Disaggregating MDG progress data by wealth quintile reveals markedly different rates of progress between groups categorized by wealth, with the slowest progress among the poorest UNICEF Trends in Molecular Medicine 18, — Because urban sewer systems often emptied near drinking water intake sources, cities with most highly developed sewer systems were most likely to pollute their own drinking water. London: Penguin. Humphrey J. Hygiene, sanitation, and water: forgotten foundations of health. Whittington et al. Share your project on Rotary Showcase.
Diarrhea kills more children than malaria, measles, and AIDS combined. Proportional distribution of cause-specific deaths among children under five years of age, excluding neonatal deaths. Since , 2 billion people have gained access to improved drinking water sources and 1. However, worldwide, million people still do not have access to improved water sources and an estimated 2. Diarrheal diseases such as cholera kill more children than AIDS, malaria, and measles combined, making it the second leading cause of death among children under five 2. The pathogens that cause diarrhea are commonly spread by food or water that has been contaminated with human or animal feces. This contamination can occur in the environment as a result of inadequate sanitation and inadequate protection of drinking water sources and food products, or in the home through unsafe water storage and inadequate hygiene.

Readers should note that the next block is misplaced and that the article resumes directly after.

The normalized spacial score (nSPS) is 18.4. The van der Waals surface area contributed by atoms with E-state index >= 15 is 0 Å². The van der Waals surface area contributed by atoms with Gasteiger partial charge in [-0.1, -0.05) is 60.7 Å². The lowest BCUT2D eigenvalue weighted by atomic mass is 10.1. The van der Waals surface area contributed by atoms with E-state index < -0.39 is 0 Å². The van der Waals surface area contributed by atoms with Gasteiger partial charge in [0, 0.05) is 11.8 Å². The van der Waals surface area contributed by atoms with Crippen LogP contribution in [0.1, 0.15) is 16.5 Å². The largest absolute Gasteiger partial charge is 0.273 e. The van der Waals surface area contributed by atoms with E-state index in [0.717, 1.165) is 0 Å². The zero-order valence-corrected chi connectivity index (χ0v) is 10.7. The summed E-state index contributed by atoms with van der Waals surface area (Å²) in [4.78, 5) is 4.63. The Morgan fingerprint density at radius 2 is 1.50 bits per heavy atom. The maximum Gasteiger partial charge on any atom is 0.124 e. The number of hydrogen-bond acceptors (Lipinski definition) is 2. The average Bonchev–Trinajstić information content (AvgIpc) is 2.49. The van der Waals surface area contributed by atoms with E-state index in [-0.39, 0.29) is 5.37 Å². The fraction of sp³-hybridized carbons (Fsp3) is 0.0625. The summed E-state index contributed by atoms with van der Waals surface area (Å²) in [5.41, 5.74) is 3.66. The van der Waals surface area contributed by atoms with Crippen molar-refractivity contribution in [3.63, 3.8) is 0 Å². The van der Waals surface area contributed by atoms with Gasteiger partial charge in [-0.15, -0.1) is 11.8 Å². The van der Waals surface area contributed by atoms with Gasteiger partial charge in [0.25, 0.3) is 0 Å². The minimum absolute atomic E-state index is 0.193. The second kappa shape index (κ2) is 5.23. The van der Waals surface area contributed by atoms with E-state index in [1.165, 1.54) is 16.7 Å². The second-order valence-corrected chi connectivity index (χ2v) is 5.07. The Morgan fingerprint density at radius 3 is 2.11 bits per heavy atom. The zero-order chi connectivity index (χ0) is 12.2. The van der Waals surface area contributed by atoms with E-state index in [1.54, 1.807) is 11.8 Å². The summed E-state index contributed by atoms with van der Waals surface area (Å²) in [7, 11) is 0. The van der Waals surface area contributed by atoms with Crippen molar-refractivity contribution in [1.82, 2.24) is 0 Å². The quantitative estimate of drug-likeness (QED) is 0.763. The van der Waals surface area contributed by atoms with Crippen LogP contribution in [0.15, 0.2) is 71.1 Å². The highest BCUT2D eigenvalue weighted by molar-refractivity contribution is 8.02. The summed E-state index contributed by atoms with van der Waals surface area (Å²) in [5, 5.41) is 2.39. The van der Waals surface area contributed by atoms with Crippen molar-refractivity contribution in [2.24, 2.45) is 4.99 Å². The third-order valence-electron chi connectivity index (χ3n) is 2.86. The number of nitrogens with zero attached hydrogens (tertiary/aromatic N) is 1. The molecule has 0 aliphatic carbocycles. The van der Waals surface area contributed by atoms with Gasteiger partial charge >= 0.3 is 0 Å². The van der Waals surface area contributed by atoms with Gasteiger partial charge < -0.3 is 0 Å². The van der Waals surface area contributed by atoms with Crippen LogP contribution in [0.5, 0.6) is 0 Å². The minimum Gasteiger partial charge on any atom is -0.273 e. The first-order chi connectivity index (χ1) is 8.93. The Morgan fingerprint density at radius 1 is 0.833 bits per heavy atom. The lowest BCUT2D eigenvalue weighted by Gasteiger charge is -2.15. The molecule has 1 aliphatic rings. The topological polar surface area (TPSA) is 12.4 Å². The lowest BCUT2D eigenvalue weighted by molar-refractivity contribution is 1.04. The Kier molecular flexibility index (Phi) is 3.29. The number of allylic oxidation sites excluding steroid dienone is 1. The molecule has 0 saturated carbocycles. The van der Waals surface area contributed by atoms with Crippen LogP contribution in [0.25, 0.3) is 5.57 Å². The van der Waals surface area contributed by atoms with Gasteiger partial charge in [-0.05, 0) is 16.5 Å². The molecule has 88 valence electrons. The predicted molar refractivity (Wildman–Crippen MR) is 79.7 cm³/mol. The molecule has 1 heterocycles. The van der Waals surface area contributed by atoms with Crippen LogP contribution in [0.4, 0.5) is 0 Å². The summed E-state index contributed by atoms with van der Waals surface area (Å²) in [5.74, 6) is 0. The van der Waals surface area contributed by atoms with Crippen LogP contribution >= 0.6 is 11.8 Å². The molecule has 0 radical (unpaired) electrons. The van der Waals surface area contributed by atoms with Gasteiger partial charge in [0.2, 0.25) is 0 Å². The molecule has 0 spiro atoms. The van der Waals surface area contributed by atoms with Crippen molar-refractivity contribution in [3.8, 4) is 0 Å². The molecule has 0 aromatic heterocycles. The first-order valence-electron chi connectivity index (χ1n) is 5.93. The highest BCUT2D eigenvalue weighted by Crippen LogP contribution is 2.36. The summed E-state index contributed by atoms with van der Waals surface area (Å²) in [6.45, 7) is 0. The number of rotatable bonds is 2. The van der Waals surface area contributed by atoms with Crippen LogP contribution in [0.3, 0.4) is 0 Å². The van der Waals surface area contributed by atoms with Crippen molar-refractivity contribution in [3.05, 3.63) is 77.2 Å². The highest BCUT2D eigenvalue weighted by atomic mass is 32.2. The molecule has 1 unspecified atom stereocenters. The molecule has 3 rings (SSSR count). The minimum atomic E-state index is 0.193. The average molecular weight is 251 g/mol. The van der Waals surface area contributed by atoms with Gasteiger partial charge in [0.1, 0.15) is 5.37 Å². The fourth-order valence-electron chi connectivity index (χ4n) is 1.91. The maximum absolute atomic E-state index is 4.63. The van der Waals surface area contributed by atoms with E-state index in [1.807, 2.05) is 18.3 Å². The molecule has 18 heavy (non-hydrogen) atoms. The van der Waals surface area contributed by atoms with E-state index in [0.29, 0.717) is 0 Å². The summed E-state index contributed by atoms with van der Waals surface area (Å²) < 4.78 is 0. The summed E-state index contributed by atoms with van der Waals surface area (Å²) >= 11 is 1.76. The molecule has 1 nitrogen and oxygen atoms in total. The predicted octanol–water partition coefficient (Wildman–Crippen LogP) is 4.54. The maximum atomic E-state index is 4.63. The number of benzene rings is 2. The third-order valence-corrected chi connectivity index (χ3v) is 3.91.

To accelerate progress in eliminating stunting, broader efforts are needed that reach beyond the nutrition sector to tackle the underlying determinants of undernutrition. This review article considers two broad questions: 1 can WASH interventions make a significant contribution to reducing the global prevalence of childhood stunting, and 2 how can WASH interventions be delivered to optimize their effect on stunting and accelerate progress? The evidence reviewed suggests that poor WASH conditions have a significant detrimental effect on child growth and development resulting from sustained exposure to enteric pathogens but also due to wider social and economic mechanisms. Realizing the potential of WASH to reduce stunting requires a redoubling of efforts to achieve universal access to these services as envisaged under the Sustainable Development Goals. Huge progress has been made in much of the South Asia region in extending healthcare, education and economic opportunity, and these investments have brought dramatic improvements in maternal and child mortality, in school retention rates and in overall economic output. Despite this laudable progress, the prevalence of childhood stunting in South Asia remains high with profound consequences for those children affected: increasing their susceptibility to infectious disease morbidity and mortality, diminishing their future educational achievements and reducing their economic productivity in later life. Water, sanitation and hygiene WASH, the focus of this paper, feature at various levels in these frameworks with varying degrees of proximity to the outcome of stunting, as immediate or proximate risk factors but also as more distant causes or determinants of stunting.